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August 27, 2023

Detailing challenges after Florida's move away from requiring capital jury unanimity

The Tampa Bay Times has this extended article about the legal uncertainties and other challenges in Florida in the wake of the state's recent reform to its capital punishment procedures.  The full headline of the piece provides a chaotic summary: "Florida death penalty changes causing ‘chaos,’ attorneys say: 'Undoubtedly, the new statute will plunge Florida’s death-penalty system into further instability and chaos,' one death penalty expert said." I recommend the full article, and here are a few excerpts:

A new state law lowering the number of jurors required to recommend death sentences has spurred a rash of litigation, triggered conflicting judicial rulings and infused an additional level of uncertainty in capital cases....

The law allows death sentences to be imposed based on the recommendations of eight of 12 jurors, an easier threshold than a previous requirement of unanimous jury recommendations.  The change — prompted by Parkland school shooter Nikolas Cruz receiving a life sentence after a jury did not unanimously recommend death — gave Florida the lowest death-penalty jury standard in the nation.

Allowing 8-4 recommendations is the latest in a series of changes in the capital-sentencing process since a 2016 U.S. Supreme Court decision in a case known as Hurst v. Florida.  The ruling found that the state’s death-penalty process was unconstitutional.

In October 2016, in the similarly named case of Hurst v. State, the Florida Supreme Court interpreted and applied the U.S. Supreme Court ruling and said unanimous jury recommendations were required.  The Legislature responded in 2017 by putting such a unanimous requirement in law.

Amid uncertainty over whether the unanimity requirement should be applied retroactively to older cases, justices ordered resentencing for about 150 Death Row inmates who were sentenced based on recommendations by non-unanimous juries.  Before 2016, inmates could be sent to Death Row based on majority — or 7-5 — jury recommendations.

About 90 resentencing proceedings were completed under the unanimity requirement before this year’s law went into effect.  More than three-fourths of those proceedings resulted in life sentences, with prosecutors often not asking for the death penalty in the resentencings.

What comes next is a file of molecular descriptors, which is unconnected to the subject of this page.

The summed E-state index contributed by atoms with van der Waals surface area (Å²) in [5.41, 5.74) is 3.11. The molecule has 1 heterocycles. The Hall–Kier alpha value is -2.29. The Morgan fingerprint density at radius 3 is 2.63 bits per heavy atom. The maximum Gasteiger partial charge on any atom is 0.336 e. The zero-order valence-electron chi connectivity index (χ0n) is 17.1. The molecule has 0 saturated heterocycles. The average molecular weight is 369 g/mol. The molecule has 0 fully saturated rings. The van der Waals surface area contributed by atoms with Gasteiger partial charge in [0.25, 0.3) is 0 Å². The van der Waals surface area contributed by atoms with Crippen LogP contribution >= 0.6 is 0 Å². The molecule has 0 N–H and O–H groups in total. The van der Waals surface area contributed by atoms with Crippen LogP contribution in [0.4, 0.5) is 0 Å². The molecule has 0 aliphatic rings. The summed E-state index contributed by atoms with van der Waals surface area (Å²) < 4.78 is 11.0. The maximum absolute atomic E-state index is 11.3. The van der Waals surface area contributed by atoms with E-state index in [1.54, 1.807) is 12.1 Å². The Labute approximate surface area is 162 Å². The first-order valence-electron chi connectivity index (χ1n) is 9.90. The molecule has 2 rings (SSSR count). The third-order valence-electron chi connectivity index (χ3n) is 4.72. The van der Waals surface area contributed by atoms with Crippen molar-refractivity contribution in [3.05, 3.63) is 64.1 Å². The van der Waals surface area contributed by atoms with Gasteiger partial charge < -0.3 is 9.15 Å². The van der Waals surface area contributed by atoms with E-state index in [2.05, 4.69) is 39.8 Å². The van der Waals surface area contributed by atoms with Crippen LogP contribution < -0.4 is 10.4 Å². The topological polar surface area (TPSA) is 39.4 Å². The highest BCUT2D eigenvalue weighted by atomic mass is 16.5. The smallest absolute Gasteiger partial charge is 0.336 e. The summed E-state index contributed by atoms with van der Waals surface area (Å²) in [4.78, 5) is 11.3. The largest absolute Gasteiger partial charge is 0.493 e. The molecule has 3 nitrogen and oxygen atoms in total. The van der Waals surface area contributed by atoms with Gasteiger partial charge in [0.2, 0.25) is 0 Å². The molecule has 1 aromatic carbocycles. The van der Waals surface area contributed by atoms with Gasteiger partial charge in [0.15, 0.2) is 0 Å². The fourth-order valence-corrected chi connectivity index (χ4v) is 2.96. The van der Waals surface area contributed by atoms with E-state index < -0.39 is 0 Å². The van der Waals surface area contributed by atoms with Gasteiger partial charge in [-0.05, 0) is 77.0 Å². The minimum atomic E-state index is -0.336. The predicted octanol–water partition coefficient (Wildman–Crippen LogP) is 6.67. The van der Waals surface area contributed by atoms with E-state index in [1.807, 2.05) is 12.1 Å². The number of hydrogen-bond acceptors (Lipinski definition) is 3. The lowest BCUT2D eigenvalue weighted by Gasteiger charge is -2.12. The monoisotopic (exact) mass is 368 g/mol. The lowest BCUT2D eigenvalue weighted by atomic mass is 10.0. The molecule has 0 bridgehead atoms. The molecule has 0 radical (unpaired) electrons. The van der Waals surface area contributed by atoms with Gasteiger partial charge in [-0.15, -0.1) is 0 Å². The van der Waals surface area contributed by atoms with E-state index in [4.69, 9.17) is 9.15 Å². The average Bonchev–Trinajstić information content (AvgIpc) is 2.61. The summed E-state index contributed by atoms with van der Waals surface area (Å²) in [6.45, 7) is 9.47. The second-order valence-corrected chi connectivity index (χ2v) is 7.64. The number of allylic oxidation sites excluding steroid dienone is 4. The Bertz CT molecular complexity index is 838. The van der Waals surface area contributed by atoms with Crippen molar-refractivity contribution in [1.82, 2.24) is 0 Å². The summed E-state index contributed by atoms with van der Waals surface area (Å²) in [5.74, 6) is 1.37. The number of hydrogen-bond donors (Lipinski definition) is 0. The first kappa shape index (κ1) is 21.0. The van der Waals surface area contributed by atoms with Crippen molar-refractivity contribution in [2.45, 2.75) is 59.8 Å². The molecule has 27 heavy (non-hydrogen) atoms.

When Gov. Ron DeSantis signed the 8-4 law this spring, nearly five-dozen Hurst resentencing cases were pending. That has led to disputes about which standard should apply....

The Legislature approved the change after an ideological shift in recent years on the Florida Supreme Court. Shortly after DeSantis took office in 2019, he appointed justices who established a conservative majority.  The court in 2020 reversed course on the death penalty and said unanimous jury recommendations were not necessary....

The change is affecting Death Row inmates preparing for resentencings because of the Hurst decision.  The unanimous standard was in place when the resentencings were ordered, leading their attorneys to argue it should continue to apply in the cases.

The new law also is having an impact on cases involving defendants accused of committing murders before DeSantis signed the law. Their attorneys also maintain the 8-4 threshold should not apply retroactively....

Judges — including in the same judicial circuit — are divided on the issue.  As circuit judges grapple with which standard should apply, a number of appeals have made it to the Florida Supreme Court.  But a “lead” case — if there will be one — has not emerged....

Melanie Kalmanson, an attorney who publishes the Tracking Florida’s Death Penalty blog, pointed to the state’s filings in the Gonzalez case to demonstrate what she called “widespread chaos” in the death-penalty system.  “There’s some indication that even the state is not sure how they want to address the litigation about the new statute,” she said.

August 27, 2023 at 05:04 AM | Permalink


I am assuming that the 8-4 law only applies to the recommendation of death not to the death eligibility determination.

While it's always possible that the new composition of the Supreme Court could reach a different opinion than was reached on the last round of these cases, the last round of these cases (Hurst and Carr) drew a sharp line between death eligibility (on which State has burden of proof beyond a reasonable doubt and a unanimous jury is required) and the actual sentencing decision (on which no jury is required and burden can be on defendant to show that mercy is required). U.S. Supreme Court has denied certiorari on multiple cases seeking to challenge state laws that permit judge sentencing if jury deadlocks on recommendation or permitting a judge to impose death even if jury recommends life.

It seems like the "chaos" is about whether the change is procedural or substantive. Obviously, whenever there is a statutory change, you have a debate about what the new law means (and for significant "procedural" changes arguments that it is really substantive). Whether resolved by Florida Supreme Court or U.S. Supreme Court, this issue will pass and the chaos will die down.

My hunch is that the new law will pass muster and will be viewed as procedural, but judges can occasionally do the unexpected.

Posted by: tmm | Aug 28, 2023 11:02:41 AM

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